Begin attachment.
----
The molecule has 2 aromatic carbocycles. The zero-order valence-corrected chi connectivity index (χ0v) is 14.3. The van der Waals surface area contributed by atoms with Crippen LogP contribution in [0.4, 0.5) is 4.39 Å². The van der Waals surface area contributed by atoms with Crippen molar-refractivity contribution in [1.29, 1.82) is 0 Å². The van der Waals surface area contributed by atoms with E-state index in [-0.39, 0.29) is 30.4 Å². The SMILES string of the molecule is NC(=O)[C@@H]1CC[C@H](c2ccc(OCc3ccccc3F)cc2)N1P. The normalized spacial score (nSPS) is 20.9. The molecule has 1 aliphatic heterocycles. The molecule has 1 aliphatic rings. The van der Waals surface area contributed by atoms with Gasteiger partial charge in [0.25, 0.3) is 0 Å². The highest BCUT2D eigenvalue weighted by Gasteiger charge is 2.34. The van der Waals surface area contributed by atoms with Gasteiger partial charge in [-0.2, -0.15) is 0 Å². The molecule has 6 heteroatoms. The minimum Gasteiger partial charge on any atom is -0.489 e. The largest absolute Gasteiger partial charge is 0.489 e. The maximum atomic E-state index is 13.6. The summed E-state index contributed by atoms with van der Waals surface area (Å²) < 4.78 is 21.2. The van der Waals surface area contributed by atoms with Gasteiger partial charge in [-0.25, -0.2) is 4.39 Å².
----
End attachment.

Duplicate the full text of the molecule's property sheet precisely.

The molecule has 2 aromatic carbocycles. The zero-order valence-corrected chi connectivity index (χ0v) is 14.3. The van der Waals surface area contributed by atoms with Crippen LogP contribution in [0.4, 0.5) is 4.39 Å². The van der Waals surface area contributed by atoms with Crippen molar-refractivity contribution in [1.29, 1.82) is 0 Å². The van der Waals surface area contributed by atoms with E-state index in [-0.39, 0.29) is 30.4 Å². The SMILES string of the molecule is NC(=O)[C@@H]1CC[C@H](c2ccc(OCc3ccccc3F)cc2)N1P. The normalized spacial score (nSPS) is 20.9. The molecule has 1 aliphatic heterocycles. The molecule has 1 aliphatic rings. The van der Waals surface area contributed by atoms with Gasteiger partial charge in [0.25, 0.3) is 0 Å². The highest BCUT2D eigenvalue weighted by Gasteiger charge is 2.34. The van der Waals surface area contributed by atoms with Gasteiger partial charge in [-0.2, -0.15) is 0 Å². The molecule has 6 heteroatoms. The minimum Gasteiger partial charge on any atom is -0.489 e. The largest absolute Gasteiger partial charge is 0.489 e. The maximum atomic E-state index is 13.6. The summed E-state index contributed by atoms with van der Waals surface area (Å²) < 4.78 is 21.2. The van der Waals surface area contributed by atoms with Gasteiger partial charge in [-0.25, -0.2) is 4.39 Å².